• Included in the final report for consideration by
    agency leadership
  • Only BRIEFLY discussed they are incidental to
    the issue under review

Incidental Findings
Note and include in final report, but do NOT
spend time analyzing or discussing possible
solutions.
Avoid becoming side-tracked on issues that may be
important, but are not a cause of the incident
under study.
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4. GROUP THE FACTORS
Once a number of contributory factors have been
identified it is helpful to group them into
CLUSTERS and organize them according to priority
or importance.
  • Continue the process of asking WHY to identify
    additional factors
  • Group factors (use headers in CF Checklist or
    develop new headers)
  • Develop a CONTRIBUTORY FACTORS DIAGRAM to
    illustrate the relationships between factors
  • Hierarchal illustration
  • Starts with the error or failure
  • Next is proximate cause
  • Arrange Groupings according to priority list
    individual factors under headings
  • Go back and elicit additional reasons or factors
    that may have led to the error modify the
    diagram as needed

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GROUP FACTORS INTO CLUSTERS
Staff hesitant to call nurse on weekends
Client Factors
Training Factors
Not tested on procedure
New admission staff not expecting noncompliance
Organizational Factors
Classroom Training only
Policy not clear on requirements
Inexperienced staff on duty
Staff Factors
Staff felt pressured to finish Busy evening
recreation schedule
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IDENTIFY ROOT CAUSE
Once all of the potential contributory factors
have been identified and organized the team
should zero-in on the most essential or root
cause of the error/failure.
  • The ROOT CAUSE represents the most fundamental or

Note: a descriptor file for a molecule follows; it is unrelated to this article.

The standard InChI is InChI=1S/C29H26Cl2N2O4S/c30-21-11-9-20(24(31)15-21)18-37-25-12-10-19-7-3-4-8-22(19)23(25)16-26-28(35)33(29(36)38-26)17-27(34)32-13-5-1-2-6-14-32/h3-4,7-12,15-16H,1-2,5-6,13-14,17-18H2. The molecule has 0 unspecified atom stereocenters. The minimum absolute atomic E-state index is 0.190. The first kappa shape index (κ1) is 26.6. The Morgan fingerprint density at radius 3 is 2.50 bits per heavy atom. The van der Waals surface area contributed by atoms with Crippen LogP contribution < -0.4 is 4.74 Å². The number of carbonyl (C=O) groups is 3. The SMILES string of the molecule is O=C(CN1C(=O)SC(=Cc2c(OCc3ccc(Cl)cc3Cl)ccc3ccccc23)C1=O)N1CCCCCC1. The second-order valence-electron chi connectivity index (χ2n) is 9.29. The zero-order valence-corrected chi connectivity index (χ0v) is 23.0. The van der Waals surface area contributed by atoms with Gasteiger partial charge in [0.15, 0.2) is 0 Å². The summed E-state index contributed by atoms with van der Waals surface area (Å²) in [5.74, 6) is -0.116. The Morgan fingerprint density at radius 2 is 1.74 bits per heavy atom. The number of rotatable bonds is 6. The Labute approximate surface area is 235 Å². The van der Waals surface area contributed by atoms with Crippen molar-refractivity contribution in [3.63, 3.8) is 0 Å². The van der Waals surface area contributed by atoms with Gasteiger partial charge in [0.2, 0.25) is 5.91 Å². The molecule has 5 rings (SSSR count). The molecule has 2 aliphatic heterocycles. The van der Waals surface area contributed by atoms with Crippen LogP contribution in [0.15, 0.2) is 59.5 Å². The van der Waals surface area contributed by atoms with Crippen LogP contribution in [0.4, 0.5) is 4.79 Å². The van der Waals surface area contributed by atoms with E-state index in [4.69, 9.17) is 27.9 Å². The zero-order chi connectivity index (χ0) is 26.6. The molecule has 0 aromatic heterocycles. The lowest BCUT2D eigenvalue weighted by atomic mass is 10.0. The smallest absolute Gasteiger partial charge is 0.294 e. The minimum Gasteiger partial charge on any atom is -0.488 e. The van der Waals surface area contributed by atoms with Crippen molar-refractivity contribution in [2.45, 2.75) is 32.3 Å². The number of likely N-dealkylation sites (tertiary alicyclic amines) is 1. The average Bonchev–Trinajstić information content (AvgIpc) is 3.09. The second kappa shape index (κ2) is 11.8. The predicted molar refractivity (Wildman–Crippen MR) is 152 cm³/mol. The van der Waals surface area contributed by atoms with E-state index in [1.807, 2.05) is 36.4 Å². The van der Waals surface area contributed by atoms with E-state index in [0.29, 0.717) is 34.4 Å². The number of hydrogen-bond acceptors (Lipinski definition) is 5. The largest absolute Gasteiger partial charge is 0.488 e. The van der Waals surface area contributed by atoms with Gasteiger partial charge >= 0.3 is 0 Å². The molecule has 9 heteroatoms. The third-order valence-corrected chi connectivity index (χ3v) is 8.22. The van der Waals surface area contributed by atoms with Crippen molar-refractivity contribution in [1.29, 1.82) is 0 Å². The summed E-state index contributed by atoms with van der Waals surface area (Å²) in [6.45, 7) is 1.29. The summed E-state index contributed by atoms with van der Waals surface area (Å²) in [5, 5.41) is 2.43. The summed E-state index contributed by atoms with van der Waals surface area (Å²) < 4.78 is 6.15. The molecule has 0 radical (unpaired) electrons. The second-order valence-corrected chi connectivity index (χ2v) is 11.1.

essential reason that the failure took place.
  • May be a combination of factors (e.g., lack of
    clear policy and practice guidance plus
    inadequate training and supervision led to staff
    not knowing what to do or how to do it)
  • Often related to a system or process problem
  • Should not be focused on an act of omission or
    commission by a person but rather what was
    present or absent that allowed the human error or
    equipment failure to occur

FAILURE or ERROR
PROXIMATE CAUSE
ROOT CAUSE
MULTIPLE CONTRIBUTORY FACTORS
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Think About the 7 COMMON REASONS FOR STAFF
NONCOMPLIANCE
1
2
3
4
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7 COMMON REASONS FOR STAFF NONCOMPLIANCE
Dont Manage TIME well
  • Poor time management skills
  • Hectic work schedule
  • Lack structured routines
  • Schedule too many tasks in limited time period

5
Take the time to better understand WHY an error
has occurred. Dont be satisfied with Joe
failed to as an adequate explanation for an
adverse event.
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5. IDENTIFY PREVENTION STRATEGIES
The team should brainstorm potential solutions
for each of the identified contributory factors.
  • BRAINSTORM solutions that focus on preventing
    or modifying the most important contributory
    factors
  • Think about WHY someone did or didnt do
    something - the 7 Common Reasons (solutions
    usually automatically flow)
  • Use Flowcharting to revise a process make it
    make sense
  • Identify BARRIERS
  • Equipment, technology, processes
  • Automatically blocks unwanted action
  • Look outside to learn about alternatives -
    Perform literature search and contact other
    industries, agencies or state DD systems to
    identify potential strategies and solutions
    Find out what has worked elsewhere!
  • PRIORITIZE SOLUTIONS according to their
    potential effectiveness, feasibility and
    resource requirements.
  • Use Efficiency Diagram to illustrate
  • Assess agency readiness for change

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EFFICIENCY DIAGRAMS
HIGH
HIGH
HIGH
VERY GOOD
GOOD
IMPORTANCE
IMPORTANCE
IMPORTANCE
Impact/Effectiveness
Impact/Effectiveness
Impact/Effectiveness
POOR
LOW
LOW
LOW
LOW
HIGH
LOW
HIGH
LOW
HIGH
EFFORT
EFFORT
Cost/Resources
Cost/Resources